The principle of typography was first introduced in Phaistos Disc, a Minoan print item from Crete, Greece dating from 1850 and 1600 BC.
Typography is a vital part of advertising and marketing. Typography has also been put in to motion, in things such as films and television broadcasts. 

Elements of Typography
·        Typefaces and fonts – Typefaces are a family of fonts such as Arial, and fonts are a style or weight within the typeface, such as Arial Bold.
·        Typeface Classifications – A large group of typefaces, based on generic classifications such as serif, sans-serif, mono-spaced, cursive, fantasy and script.
·        Typeface anatomy – A typeface is made up of different elements, which often distinguish it from other typefaces.
·        Hyphenation – The insertion of a hyphen (-) at the end of lines etc to make it easily readable, and to make justification look better.
·        Rag – Uneven, vertical block of text.
·        Widows and Orphans – A single word at the end of a column is a widow, and a single word at the top of a new column is an orphan.

Below are a few examples of typography that I created using Macromedia Fireworks MX...


Analysing Moving Images

When analysing moving images it is important to look at both technical and symbolic codes.
Symbolic codes include settings, space, costume, lighting/colour, body language as well as objects and props. Technical codes include the types of shots, CGI technologies used, editing, camera angles/lens/types, camera movement and sound.

Symbolic Codes

Settings - Was the moving image of low or high production value?
             - Decor/style and interiors - Think about why the props that are used are used for
             - Was it filmed on location or in a studio?
             - Is the production realist or escapist?
             - What are the genre conventions of the particular moving image, and are they relevant here?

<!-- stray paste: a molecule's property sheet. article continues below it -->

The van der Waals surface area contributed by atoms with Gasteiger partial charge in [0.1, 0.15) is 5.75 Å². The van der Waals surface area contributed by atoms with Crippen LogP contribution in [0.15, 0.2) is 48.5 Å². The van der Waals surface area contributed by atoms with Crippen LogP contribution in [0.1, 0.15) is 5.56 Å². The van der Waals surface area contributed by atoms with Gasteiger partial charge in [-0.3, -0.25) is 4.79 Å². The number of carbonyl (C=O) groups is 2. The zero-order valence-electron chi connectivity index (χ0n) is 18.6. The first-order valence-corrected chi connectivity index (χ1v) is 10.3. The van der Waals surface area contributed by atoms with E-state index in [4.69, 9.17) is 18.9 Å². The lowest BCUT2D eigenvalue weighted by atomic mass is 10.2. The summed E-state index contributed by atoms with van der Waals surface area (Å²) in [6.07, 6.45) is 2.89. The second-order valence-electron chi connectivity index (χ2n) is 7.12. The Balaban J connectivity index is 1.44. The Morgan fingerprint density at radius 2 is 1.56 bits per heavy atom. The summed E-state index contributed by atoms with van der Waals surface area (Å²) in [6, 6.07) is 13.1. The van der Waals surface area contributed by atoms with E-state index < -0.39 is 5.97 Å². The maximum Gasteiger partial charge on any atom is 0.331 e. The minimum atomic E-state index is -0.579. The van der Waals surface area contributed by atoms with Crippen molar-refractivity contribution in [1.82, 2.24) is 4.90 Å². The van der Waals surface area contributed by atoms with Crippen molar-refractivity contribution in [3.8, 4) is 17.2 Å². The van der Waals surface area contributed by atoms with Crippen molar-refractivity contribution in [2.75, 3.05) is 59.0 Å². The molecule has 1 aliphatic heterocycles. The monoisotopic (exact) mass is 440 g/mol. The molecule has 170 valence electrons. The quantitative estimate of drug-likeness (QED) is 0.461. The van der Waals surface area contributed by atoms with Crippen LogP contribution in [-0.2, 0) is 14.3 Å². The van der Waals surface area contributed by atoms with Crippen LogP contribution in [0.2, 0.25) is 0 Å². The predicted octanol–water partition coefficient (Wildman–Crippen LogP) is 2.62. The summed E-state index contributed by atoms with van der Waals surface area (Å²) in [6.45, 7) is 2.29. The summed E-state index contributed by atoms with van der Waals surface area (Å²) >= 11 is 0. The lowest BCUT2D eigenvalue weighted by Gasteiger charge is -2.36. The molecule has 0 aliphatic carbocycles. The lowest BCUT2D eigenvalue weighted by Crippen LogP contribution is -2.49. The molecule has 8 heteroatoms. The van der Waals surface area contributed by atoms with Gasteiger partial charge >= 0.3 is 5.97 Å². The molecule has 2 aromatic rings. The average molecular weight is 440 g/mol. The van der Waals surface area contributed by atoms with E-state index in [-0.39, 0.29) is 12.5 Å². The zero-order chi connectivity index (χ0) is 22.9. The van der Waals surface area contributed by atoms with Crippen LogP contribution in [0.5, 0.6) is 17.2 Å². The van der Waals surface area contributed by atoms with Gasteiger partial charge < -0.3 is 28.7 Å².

-  Are the audience able to identify with it?

Space - Consider the depth and proximity
           - Are things juxtaposed, such as light and dark?
           - Are the sizes and proportions of things manipulated?

Costume - Are the costumes realist or escapist?
               - Are the costumes reminiscient of a certain time period or age? Or do they belong to a particular social class?
               - Do the costumes reveal anything regarding the genre and its conventions?
               - Again, high or low production cost?
               - Do costumes link to any national or regional identities?
               - Do the costumes show us anything about a characters status or role?

Lighting/Colour - Is high key or low key lighting used?
                        - Is a single source or a fill light used?
                        - Are shadows and silhouettes made use of?
                        - Do the colours used conform to a particular genre? Eg black and white (Noir)
                        - Is saturation used?
                        - What sort of colours are used? Bright? Pale? Primary?
Body Language - Consider the pose and posture of the actors, as well as their movement and style
                         - Do they make eye contact?
Objects and Props - Do they reveal anything regarding genre conventions?
                              - Are there intertextual references?
                              - Do props reveal clues about characters?
                              - Are there any narrative enigmas?

Technical Codes

Types of Shot - Close ups/ extreme close ups
                      - Establishing shot
                      - Long shot/ mid shot
                      - Arial shots
                      - Point of view shots (omnicient shots?)

CGI Technology - Digital imaging/SFX
                          - Does the moving image make use of animation?
                          - Is it filmed in 3D?

Editing - Straight cut/ wipe/ jump cut
           - Transition/ fade to black/ dissolve
           - Flash cut

Camera Angles/Lens/Type - Are high angles and low angles used?
                                         - Are wide angles used?
                                         - Is it filmed used a hand held camera or a digital camera?

Camera Movement - Are pans used?
                              - Does the moving image use tracking shots?
                              - Does the moving image make use of stills and freeze frames?
                              - Is the moving image in slow motion, or is it speeded up?

Sound - Does the moving image make use of diegetic sounds? (sounds that are within the production that actors are supposed to hear)
           - Does the moving image make use of non diegetic sounds? (background music, such as the soundtrack)
           - Is there a voice over?

Wednesday, 12 December 2012

Skyfall Movie Poster Analysis